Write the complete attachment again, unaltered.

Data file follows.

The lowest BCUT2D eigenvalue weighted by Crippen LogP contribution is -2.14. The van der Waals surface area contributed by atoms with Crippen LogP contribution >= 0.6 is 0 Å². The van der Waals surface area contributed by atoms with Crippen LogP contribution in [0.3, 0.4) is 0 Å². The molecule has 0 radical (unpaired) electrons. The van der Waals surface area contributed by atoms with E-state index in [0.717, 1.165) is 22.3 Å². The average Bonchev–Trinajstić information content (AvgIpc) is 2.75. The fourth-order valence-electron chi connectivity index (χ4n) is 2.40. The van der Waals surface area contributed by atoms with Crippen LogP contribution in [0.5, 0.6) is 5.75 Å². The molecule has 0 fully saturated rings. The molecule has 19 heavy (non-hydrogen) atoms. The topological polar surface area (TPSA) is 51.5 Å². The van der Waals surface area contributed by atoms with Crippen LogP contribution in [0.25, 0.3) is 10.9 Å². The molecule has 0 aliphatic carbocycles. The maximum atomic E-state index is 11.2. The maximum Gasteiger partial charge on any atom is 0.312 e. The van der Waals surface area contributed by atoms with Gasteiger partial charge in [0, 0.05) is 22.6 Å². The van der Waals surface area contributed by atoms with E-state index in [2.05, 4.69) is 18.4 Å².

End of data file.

The lowest BCUT2D eigenvalue weighted by Crippen LogP contribution is -2.14. The van der Waals surface area contributed by atoms with Crippen LogP contribution >= 0.6 is 0 Å². The van der Waals surface area contributed by atoms with Crippen LogP contribution in [0.3, 0.4) is 0 Å². The molecule has 0 radical (unpaired) electrons. The van der Waals surface area contributed by atoms with E-state index in [0.717, 1.165) is 22.3 Å². The average Bonchev–Trinajstić information content (AvgIpc) is 2.75. The fourth-order valence-electron chi connectivity index (χ4n) is 2.40. The van der Waals surface area contributed by atoms with Crippen LogP contribution in [0.5, 0.6) is 5.75 Å². The molecule has 0 fully saturated rings. The molecule has 19 heavy (non-hydrogen) atoms. The topological polar surface area (TPSA) is 51.5 Å². The van der Waals surface area contributed by atoms with Crippen LogP contribution in [0.25, 0.3) is 10.9 Å². The molecule has 0 aliphatic carbocycles. The maximum atomic E-state index is 11.2. The maximum Gasteiger partial charge on any atom is 0.312 e. The van der Waals surface area contributed by atoms with Gasteiger partial charge in [0, 0.05) is 22.6 Å². The van der Waals surface area contributed by atoms with E-state index in [2.05, 4.69) is 18.4 Å².